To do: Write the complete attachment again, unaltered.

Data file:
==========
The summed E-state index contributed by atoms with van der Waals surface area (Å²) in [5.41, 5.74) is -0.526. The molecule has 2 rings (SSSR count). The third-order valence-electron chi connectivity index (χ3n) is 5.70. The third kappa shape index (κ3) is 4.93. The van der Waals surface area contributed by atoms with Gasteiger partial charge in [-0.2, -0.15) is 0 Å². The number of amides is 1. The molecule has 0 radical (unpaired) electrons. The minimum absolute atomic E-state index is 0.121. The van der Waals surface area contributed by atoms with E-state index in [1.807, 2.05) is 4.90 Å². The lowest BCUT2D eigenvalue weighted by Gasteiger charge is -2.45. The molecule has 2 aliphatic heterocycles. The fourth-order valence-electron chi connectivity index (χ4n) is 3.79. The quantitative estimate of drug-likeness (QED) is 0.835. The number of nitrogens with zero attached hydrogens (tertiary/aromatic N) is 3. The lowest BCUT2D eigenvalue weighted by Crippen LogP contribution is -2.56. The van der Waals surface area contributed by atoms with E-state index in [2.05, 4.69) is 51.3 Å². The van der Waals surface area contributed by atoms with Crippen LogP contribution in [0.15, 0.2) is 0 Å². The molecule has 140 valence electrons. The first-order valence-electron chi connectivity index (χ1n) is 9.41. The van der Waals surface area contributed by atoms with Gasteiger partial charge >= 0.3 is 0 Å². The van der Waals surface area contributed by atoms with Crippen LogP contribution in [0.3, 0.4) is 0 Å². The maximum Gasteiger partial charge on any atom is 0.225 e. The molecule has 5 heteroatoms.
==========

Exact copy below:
The summed E-state index contributed by atoms with van der Waals surface area (Å²) in [5.41, 5.74) is -0.526. The molecule has 2 rings (SSSR count). The third-order valence-electron chi connectivity index (χ3n) is 5.70. The third kappa shape index (κ3) is 4.93. The van der Waals surface area contributed by atoms with Gasteiger partial charge in [-0.2, -0.15) is 0 Å². The number of amides is 1. The molecule has 0 radical (unpaired) electrons. The minimum absolute atomic E-state index is 0.121. The van der Waals surface area contributed by atoms with E-state index in [1.807, 2.05) is 4.90 Å². The lowest BCUT2D eigenvalue weighted by Gasteiger charge is -2.45. The molecule has 2 aliphatic heterocycles. The fourth-order valence-electron chi connectivity index (χ4n) is 3.79. The quantitative estimate of drug-likeness (QED) is 0.835. The number of nitrogens with zero attached hydrogens (tertiary/aromatic N) is 3. The lowest BCUT2D eigenvalue weighted by Crippen LogP contribution is -2.56. The van der Waals surface area contributed by atoms with E-state index in [2.05, 4.69) is 51.3 Å². The van der Waals surface area contributed by atoms with Crippen LogP contribution in [0.15, 0.2) is 0 Å². The molecule has 140 valence electrons. The first-order valence-electron chi connectivity index (χ1n) is 9.41. The van der Waals surface area contributed by atoms with Gasteiger partial charge >= 0.3 is 0 Å². The van der Waals surface area contributed by atoms with Crippen LogP contribution in [0.3, 0.4) is 0 Å². The maximum Gasteiger partial charge on any atom is 0.225 e. The molecule has 5 heteroatoms.